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Karen Harradine: Fear, chaos and the kindness of strangers in the eye of Hurricane Harvey


We’d booked a trip to see the solar eclipse in Nashville. My husband worked there many years ago and wanted to show me around. We thought it was a good idea to follow this with a short break in Galveston, Texas.

After two lovely days there I woke in the early hours of Friday, August 25. Staring out of our hotel window, I saw Hurricane Harvey bending palm trees and churning the sea right past the shoreline. We had decided the night before to pay heed to the voluntary evacuation notices and risk driving to Houston International Airport before the storm got any worse. I naively thought we would be able to catch our flight out the next afternoon. The next 48 hours were a lesson in patience and compassion.

As we slowly drove the 50 miles towards Houston I spoke gentle words of reassurance and encouragement to my husband while he navigated the car through cascades of rain. It was only after we arrived at our airport hotel on Friday afternoon and found out that our flight had been postponed to early Sunday morning that I felt my heart rate increase.

Houston was still relatively functional on Saturday. Our hotel was overbooked by stranded flight crews so we took a taxi to another one and, like most Texans that day, obsessively watched the Weather Channel wishing for a respite from the storm. We slept for a couple of hours and then at 4am went down to the hotel lobby hoping to book a taxi to the airport. But Hurricane Harvey had completely unleashed itself on to Houston during the night and the highways we had driven on the day before were now under water.

Thunder and lightning raged outside as we sat there, hoping that the hotel’s shuttle bus driver would be able to get us to the airport in time for our flight. I could feel my face tighten with panic and my body hunch over with stress.

As I curled into a foetal position and tried not to scream with frustration, a beautiful African-American woman asked me if I was ok. She was working as a baggage handler at the airport and told me that her house was flooded but at least she and her family were alive. She offered to pray with me if it would help calm me.

I realised then how we humans narrow our focus during a crisis of survival, becoming selfish and needy. But it just takes one sympathetic word and a reassuring hug from a kind stranger to shift away from such self-centredness and find the strength to cope. My own petty concerns melted away. I felt courageous again and resolved to emulate my new friend’s unselfish and moral fortitude.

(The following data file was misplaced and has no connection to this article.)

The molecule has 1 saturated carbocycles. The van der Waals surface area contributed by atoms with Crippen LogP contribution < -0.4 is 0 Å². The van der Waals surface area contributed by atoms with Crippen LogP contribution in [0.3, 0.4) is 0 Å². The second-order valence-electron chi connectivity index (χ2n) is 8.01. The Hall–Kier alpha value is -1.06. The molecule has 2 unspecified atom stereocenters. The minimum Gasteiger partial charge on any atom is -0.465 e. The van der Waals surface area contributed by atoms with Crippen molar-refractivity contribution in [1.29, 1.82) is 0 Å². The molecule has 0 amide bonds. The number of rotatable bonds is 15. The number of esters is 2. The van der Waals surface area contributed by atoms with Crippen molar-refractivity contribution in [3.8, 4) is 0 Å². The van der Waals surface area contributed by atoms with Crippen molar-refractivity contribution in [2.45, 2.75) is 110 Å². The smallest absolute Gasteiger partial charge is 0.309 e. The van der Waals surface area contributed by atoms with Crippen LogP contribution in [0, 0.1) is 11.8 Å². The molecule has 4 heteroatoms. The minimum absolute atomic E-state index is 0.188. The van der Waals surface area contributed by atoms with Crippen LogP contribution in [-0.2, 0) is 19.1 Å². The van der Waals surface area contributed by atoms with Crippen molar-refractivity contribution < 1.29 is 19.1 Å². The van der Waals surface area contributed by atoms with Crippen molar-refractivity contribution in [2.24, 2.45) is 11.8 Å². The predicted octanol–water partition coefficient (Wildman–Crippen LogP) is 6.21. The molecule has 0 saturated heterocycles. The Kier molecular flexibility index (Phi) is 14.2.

At 5am four of us climbed into the shuttle bus. The hotel manager, a Syrian Christian, said we stood only a 50/50 chance of getting to the airport as most of the roads had been closed during the night due to flooding. He told me I must trust God’s will. The freedom to mention God and pray without being mocked was comforting.

And so I prayed again as Pedro drove us for three miles in darkness along saturated roads. When the first deluge of water rose to cover the roof of the bus I asked him if he was ok. This macho Hispanic man murmured very quietly, ‘No, I am not ok. I am not ok at all.’ I knew then that if the bus stalled we were all at risk of drowning. But thanks to Pedro’s Texan perseverance we made it to the airport – only to find out our flight had been cancelled yet again.

The airport was virtually empty as most flights in and out of Houston had been cancelled. We managed to rebook on a flight to Phoenix for later that morning. Like most other passengers there that Sunday, I didn’t care where I went as long I could get out of Houston. During those long hours as we waited to flee, when our flight was cancelled yet again because the flight crew could not be located, I marvelled at the calm and cheerful attitude of the Texans I met, from the food servers who had slept over at the airport to ensure they were able to get to work, to the airline staff who helped us book one flight after the other. None of them complained or showed an ounce of self-pity when I asked them how they were. They just shrugged and smiled as they told me their homes had been destroyed but they were happy to help us. With true Texan kindness and fearlessness they ignored their loss and consoled stranded passengers over and over again: ‘We will get you out of here.’

Despite seeing many faces drawn with anxiety I did not hear one raised voice while we all waited together for hours by the gates, not knowing if we would be able to fly out before the weather forced the airport to shut completely. I knew that if we did not leave, we would be stuck at the airport for the rest of the week because the storm was getting worse and flood waters were rapidly rising. As the endless rain continued and the wind howled outside, most of the few remaining flights were cancelled. People responded not in anger and fear but with smiles of resignation at each other, and offered their food to strangers. I heard a voice say in that wonderful Texan drawl: ‘Don’t worry, mama, we’ll figure this out’ – a mantra of reassurance and compassion which summed up the sweet nature of the Texans I was lucky to meet.

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Karen Harradine
Karen Harradine
Karen is an anthropologist and freelance journalist. She writes on anti-Semitism, Israel and spirituality. She is @KarenH777on Twitter.

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